News On Iran & Its NeighboursIraqNew round of US-Iran security talks unlikely: Iraqi FM

New round of US-Iran security talks unlikely: Iraqi FM

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ImageAFP: A fourth round of talks between the United States and Iran over the security situation in Iraq is unlikely to go ahead, Iraqi Foreign Minister Hoshyar Zebari said on Wednesday.

ImageBAGHDAD (AFP) — A fourth round of talks between the United States and Iran over the security situation in Iraq is unlikely to go ahead, Iraqi Foreign Minister Hoshyar Zebari said on Wednesday.

"I don't think we will succeed in holding the fourth round of talks … there is increased tension in the area," Zebari told reporters.

Zebari's remark came two days after Iranian foreign ministry spokesman Mohammad Ali Hosseini said there was no point in having talks with Washington as long as US forces continued attacking Shiite militias in Baghdad.

"Neither side has rejected (the holding of talks) but we need to get them at the right time, at the right place, in the right atmosphere," Zebari said.

Iran and the United States held three rounds of talks on Iraq last year despite mounting tensions over the Iranian nuclear programme. The talks have been stalled amid controversy over Iran's role in its conflict-torn neighbour.

The fact that three rounds of talks took place, given the acrimonious history between the two, was hailed as a landmark event.

Zebari said deadly fighting in Baghdad's Sadr City between US forces and Shiite militiamen, mostly from anti-American cleric Moqtada al-Sadr's Mahdi Army, have contributed to the tensions between Washington and Tehran.

The situation in Sadr City has "contributed definitely to tension. Tension has always been there but it escalated."

"Since the drive began in Basra, Baghdad and other areas… tension increased," Zebari said, referring to a government crackdown on Shiite militias launched in late March.

The crackdown triggered stiff resistance from the gunmen, mostly from the Mahdi Army, in the southern port city of Basra and other Shiite regions of Iraq, but particularly in the Shiite stronghold of Sadr City.

Hundreds of people have been killed since then in Sadr City, the slum district of some of two million Shiites, most of whom support Sadr.

Tehran, which strongly opposes the US military presence in Iraq, has been repeatedly accused by Washington of arming and training Shiite militia groups in Iraq, including those fighting its troops in Sadr City.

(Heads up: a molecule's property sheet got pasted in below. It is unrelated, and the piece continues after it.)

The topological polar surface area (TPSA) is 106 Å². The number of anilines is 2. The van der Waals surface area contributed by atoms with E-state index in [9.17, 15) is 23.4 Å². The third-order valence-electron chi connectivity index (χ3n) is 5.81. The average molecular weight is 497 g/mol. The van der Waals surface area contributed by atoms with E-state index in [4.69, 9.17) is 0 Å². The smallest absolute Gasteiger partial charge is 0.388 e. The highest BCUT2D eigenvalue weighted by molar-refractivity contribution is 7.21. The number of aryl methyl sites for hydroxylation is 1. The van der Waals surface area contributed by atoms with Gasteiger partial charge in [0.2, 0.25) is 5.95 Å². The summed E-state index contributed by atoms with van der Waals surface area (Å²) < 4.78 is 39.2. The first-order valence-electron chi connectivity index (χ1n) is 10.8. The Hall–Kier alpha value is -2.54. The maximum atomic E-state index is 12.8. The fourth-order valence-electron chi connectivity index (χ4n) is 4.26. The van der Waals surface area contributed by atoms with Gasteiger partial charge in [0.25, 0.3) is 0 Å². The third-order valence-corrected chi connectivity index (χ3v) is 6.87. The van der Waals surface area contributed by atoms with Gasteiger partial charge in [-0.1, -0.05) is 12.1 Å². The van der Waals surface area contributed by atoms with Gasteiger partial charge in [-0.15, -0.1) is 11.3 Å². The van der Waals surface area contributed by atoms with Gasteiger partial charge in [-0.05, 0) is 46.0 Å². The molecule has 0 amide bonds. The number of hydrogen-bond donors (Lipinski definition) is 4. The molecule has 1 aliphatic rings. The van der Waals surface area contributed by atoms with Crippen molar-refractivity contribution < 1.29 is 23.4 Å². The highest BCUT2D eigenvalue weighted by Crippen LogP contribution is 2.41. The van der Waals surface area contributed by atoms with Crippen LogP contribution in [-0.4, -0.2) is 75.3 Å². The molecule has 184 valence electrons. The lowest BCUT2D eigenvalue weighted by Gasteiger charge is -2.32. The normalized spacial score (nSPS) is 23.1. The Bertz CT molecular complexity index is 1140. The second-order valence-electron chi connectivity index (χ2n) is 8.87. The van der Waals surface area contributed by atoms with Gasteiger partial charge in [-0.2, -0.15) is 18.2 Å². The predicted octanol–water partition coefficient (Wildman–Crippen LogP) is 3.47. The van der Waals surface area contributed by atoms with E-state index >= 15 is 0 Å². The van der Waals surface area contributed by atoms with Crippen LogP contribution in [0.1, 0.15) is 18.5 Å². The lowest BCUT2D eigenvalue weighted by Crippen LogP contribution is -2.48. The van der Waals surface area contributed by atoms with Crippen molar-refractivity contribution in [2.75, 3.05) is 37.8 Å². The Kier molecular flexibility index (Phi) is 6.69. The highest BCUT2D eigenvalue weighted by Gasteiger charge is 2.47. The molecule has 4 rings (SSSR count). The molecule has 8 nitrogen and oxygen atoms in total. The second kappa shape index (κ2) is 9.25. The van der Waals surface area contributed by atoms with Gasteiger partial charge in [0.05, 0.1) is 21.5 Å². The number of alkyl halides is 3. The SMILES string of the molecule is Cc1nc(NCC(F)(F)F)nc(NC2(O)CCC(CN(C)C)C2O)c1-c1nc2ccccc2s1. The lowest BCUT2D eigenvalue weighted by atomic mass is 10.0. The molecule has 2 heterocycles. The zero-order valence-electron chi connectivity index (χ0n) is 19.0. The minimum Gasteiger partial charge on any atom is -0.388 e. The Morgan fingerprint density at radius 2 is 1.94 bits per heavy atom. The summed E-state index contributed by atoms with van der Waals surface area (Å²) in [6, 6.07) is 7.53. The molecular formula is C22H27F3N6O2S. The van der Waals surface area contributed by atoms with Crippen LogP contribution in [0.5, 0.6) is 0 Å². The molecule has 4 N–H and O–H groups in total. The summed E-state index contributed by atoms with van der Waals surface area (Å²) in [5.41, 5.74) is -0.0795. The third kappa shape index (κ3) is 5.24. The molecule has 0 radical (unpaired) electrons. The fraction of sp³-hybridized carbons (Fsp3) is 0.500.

Iran, whose ties with Washington have been severed since 1980, strongly denies the allegations.

Without giving any new date for the trilateral talks, Zebari said there had been "misunderstanding" regarding the previous date.

An Iranian delegation had arrived in the Iraqi capital on March 6 for the fourth round of talks but left after US officials said it was unaware of the date.

Since then Baghdad had not proposed any new date, Zebari said on Wednesday.

"We have not gone to any party … the conditions are not conducive," he said, adding there was a general "lack of enthusiasm."

Zebari said new "confidence-building measures" were needed to encourage holding the talks given the sustained criticism in the media.

On Monday, Washington said it was ready for talks with Tehran, although they were "meaningless".

"It's meaningless to have talks on anything with Iran as long as they don't change their behaviour," US State Department deputy spokesman Tom Casey told reporters.

"That said, we continue to be willing and ready and are willing and ready to have additional discussions through this tripartite channel" with the Iraqi government, Casey said.

In previous security talks, Casey said, the Iranians claimed to support a stable Iraq, but "they have done nothing to address the fundamental problems that we and the Iraqis have."

US ambassador to Iraq Ryan Crocker and his Iranian counterpart Hassan Kazemi Qomi held face-to-face talks in May 2007 and July last year, the highest level public contacts between the two sides for 27 years.

Both sides also met at experts' level last August.

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